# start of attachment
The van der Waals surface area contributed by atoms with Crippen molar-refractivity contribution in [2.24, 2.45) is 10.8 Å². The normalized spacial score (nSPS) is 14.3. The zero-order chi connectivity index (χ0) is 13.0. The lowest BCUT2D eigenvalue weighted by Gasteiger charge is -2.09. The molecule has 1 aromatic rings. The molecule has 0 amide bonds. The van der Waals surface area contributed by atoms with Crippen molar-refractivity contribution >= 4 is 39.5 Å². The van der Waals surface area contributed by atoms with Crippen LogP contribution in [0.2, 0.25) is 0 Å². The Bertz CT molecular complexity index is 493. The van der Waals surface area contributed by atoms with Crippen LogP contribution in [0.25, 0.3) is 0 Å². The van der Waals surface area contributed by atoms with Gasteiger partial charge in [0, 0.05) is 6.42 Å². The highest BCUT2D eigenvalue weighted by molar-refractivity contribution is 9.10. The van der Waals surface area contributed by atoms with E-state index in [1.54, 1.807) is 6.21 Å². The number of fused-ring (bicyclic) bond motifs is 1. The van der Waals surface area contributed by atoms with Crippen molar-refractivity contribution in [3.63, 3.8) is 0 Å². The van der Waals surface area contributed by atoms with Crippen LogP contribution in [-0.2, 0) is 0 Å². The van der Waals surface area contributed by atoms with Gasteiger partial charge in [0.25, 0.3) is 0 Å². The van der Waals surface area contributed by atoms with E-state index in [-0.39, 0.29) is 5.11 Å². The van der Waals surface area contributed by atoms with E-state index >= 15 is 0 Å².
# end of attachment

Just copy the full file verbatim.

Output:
The van der Waals surface area contributed by atoms with Crippen molar-refractivity contribution in [2.24, 2.45) is 10.8 Å². The normalized spacial score (nSPS) is 14.3. The zero-order chi connectivity index (χ0) is 13.0. The lowest BCUT2D eigenvalue weighted by Gasteiger charge is -2.09. The molecule has 1 aromatic rings. The molecule has 0 amide bonds. The van der Waals surface area contributed by atoms with Crippen molar-refractivity contribution >= 4 is 39.5 Å². The van der Waals surface area contributed by atoms with Crippen LogP contribution in [0.2, 0.25) is 0 Å². The Bertz CT molecular complexity index is 493. The van der Waals surface area contributed by atoms with Crippen LogP contribution in [0.25, 0.3) is 0 Å². The van der Waals surface area contributed by atoms with Gasteiger partial charge in [0, 0.05) is 6.42 Å². The highest BCUT2D eigenvalue weighted by molar-refractivity contribution is 9.10. The van der Waals surface area contributed by atoms with E-state index in [1.54, 1.807) is 6.21 Å². The number of fused-ring (bicyclic) bond motifs is 1. The van der Waals surface area contributed by atoms with Crippen molar-refractivity contribution in [3.63, 3.8) is 0 Å². The van der Waals surface area contributed by atoms with Crippen LogP contribution in [-0.2, 0) is 0 Å². The van der Waals surface area contributed by atoms with Gasteiger partial charge in [0.25, 0.3) is 0 Å². The van der Waals surface area contributed by atoms with E-state index in [-0.39, 0.29) is 5.11 Å². The van der Waals surface area contributed by atoms with E-state index >= 15 is 0 Å².